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Drawer with fossils, hands holding one specimen
Fossils tell the story of ancient animals and ecosystems. A drawer in the NHMLAC Dinosaur Institute collections.  

The DIG - December 2020

Welcome to the Dinosaur Institute Gazette!

Every quarter, our team will be putting together this update to provide you with recent news of the exciting work taking place in the DI. Each issue will include a focused, main story, a featured fossil, and a blast from the past. Plus, we will be offering some unique virtual events, where you can learn more about our activities and connect with our team. In this issue, I want to introduce you to our graduate students. As we are all looking at the future, after a year of great uncertainty, Nate and I continue to mentor our graduate students, training them for their future professional lives. We wish you safe and happy holidays and a brighter 2021!

Watch Dr. Luis Chiappe introduce the first edition of the DIG!

Meet Our Graduate Students

One of our goals in the Dinosaur Institute is to train the next generation of scientists and natural historians, and mentoring graduate students is an important way we build this pipeline and expand our program’s reach. Currently, Dr. Luis Chiappe and Dr. Nate Smith  are advising five Ph.D. students pursuing their degrees at USC. These students work very closely with Luis and Nate, having desks at NHMLAC, using our collections, and regularly joining our field teams. . The funding that we raise from research grants and donations supports these students’ graduate stipends as well as their research and work in our collections.

 

See photos from the excavation site at Ghost Ranch

Ghost Ranch

The 2017 Ghost Ranch expedition crew poses in front of the Late Triassic Hayden Quarry. Each summer this dig hosts a diverse group of researchers, students, volunteers, and visitors.

Ghost Ranch

An overview shot of the three main excavations at the Late Triassic Hayden Quarry site in Ghost Ranch, NM. The Cerro Pedernal, a source of inspiration for many of Georgia O'Keefe's paintings, can be seen in the background.

Ghost Ranch 4

Emily Lessner and Sheila Brennan haul back a fossil jacket full of numerous large phytosaur teeth. The semi-aquatic, long-snouted phytosaurs were apex predators during the Late Triassic.

GHost Ranch 5

Field crew work on plastering a large fossil jacket at the Hayden Quarry in Ghost Ranch. Orphan Mesa can be seen in the background.

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The 2017 Ghost Ranch expedition crew poses in front of the Late Triassic Hayden Quarry. Each summer this dig hosts a diverse group of researchers, students, volunteers, and visitors.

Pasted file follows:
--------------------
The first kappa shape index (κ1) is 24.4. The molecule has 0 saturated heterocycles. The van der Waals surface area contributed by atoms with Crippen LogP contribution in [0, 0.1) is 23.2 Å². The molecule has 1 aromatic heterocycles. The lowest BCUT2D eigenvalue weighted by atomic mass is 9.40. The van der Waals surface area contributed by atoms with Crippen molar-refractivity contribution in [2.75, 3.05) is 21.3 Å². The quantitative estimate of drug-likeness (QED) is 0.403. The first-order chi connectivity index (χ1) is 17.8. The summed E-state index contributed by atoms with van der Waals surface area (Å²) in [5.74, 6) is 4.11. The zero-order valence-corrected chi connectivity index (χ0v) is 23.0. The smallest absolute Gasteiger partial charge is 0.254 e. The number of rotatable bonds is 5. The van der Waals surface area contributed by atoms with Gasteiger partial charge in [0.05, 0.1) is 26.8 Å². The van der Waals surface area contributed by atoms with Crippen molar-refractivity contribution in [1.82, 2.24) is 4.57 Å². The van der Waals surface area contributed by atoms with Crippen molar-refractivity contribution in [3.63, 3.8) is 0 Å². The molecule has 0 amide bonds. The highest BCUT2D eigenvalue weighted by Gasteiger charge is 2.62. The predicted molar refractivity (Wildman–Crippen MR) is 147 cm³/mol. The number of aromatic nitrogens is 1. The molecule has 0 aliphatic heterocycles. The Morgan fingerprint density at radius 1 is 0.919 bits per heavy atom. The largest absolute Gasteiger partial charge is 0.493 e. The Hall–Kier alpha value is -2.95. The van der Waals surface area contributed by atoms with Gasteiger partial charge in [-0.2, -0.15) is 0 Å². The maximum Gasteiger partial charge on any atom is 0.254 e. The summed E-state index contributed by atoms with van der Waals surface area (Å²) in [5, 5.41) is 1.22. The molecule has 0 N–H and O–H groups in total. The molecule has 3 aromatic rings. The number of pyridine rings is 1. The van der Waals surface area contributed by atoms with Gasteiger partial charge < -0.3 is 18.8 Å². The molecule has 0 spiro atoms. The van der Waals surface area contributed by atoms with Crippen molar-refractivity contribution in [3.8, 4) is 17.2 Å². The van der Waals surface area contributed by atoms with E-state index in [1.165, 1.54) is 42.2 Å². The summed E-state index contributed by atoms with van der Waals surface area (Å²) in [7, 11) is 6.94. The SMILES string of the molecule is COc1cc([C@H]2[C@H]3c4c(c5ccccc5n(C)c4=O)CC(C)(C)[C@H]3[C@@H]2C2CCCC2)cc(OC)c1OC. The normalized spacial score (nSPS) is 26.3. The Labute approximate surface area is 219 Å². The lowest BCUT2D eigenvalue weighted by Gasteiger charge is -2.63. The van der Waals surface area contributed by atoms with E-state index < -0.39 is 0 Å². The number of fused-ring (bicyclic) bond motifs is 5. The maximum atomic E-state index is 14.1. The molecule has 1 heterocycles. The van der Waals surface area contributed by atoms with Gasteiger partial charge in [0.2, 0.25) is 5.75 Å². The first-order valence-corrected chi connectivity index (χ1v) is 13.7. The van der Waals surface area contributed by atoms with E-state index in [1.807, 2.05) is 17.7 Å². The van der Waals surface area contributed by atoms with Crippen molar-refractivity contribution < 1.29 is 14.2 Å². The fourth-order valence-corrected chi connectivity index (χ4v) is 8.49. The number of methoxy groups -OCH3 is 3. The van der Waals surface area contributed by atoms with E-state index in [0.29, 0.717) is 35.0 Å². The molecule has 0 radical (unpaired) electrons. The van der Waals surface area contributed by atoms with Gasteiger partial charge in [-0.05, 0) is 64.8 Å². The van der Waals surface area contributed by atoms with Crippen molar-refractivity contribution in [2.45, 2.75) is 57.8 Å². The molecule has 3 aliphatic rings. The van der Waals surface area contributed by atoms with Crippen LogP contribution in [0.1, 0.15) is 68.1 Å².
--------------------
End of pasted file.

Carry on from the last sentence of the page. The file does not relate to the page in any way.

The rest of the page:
An overview shot of the three main excavations at the Late Triassic Hayden Quarry site in Ghost Ranch, NM. The Cerro Pedernal, a source of inspiration for many of Georgia O'Keefe's paintings, can be seen in the background.

Emily Lessner and Sheila Brennan haul back a fossil jacket full of numerous large phytosaur teeth. The semi-aquatic, long-snouted phytosaurs were apex predators during the Late Triassic.

Field crew work on plastering a large fossil jacket at the Hayden Quarry in Ghost Ranch. Orphan Mesa can be seen in the background.

Featured Fossil

Triceratops Skull in Lab
Triceratops Skull being Prepared in the Dinosaur Lab

This block was about 4000 pounds out of the field and it was reduced to about 1000 pounds, the actual weight of the skull mounted in the Jane G. Pisano Dinosaur Hall. 

The Dinosaur Institute is home to thousands of specimens from throughout the world and spanning hundreds of millions of years of dinosaur evolution! Here, you can take a behind-the-scenes peek into our collections to learn more about a unique specimen.

Blast From the Past

Craig Cutler 1

Photo by Craig Cutler

Craig Cutler 2

Photo by Craig Cutler

Craig Cutler 3

Photo by Craig Cutler

Craig Cutler 4

Photo by Craig Cutler

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Photo by Craig Cutler

Photo by Craig Cutler

Photo by Craig Cutler

Photo by Craig Cutler

Every summer for the last 10 years, an international team of paleontologists—led by the Dinosaur Institute—has excavated a rich fossil site they named "Gnatalie." Their efforts have unearthed hundreds of bones of colossal dinosaurs—long-necked sauropods, armored and plated dinosaurs, and their predators—in the process crafting a picture of this dusty, dry pocket of southeastern Utah 150 million years ago.

The Dinosaur Institute has an extremely active field program, and has made collections from all corners of the earth, including Argentina, Brazil, China, Kazakhstan, and Antarctica. These projects are funded by grants big and small, as well as by individual donors. We currently have field expeditions collecting from every period of the Age of Dinosaurs (Triassic, Jurassic, and Cretaceous) from throughout the western United States. Fieldwork helps us build our collection, create our museum exhibits, and drive our research, but it also provides unique experiences and transformative educational opportunities for our volunteers, students of all ages, and museum supporters.


 

Thank you for supporting the Dinosaur Institute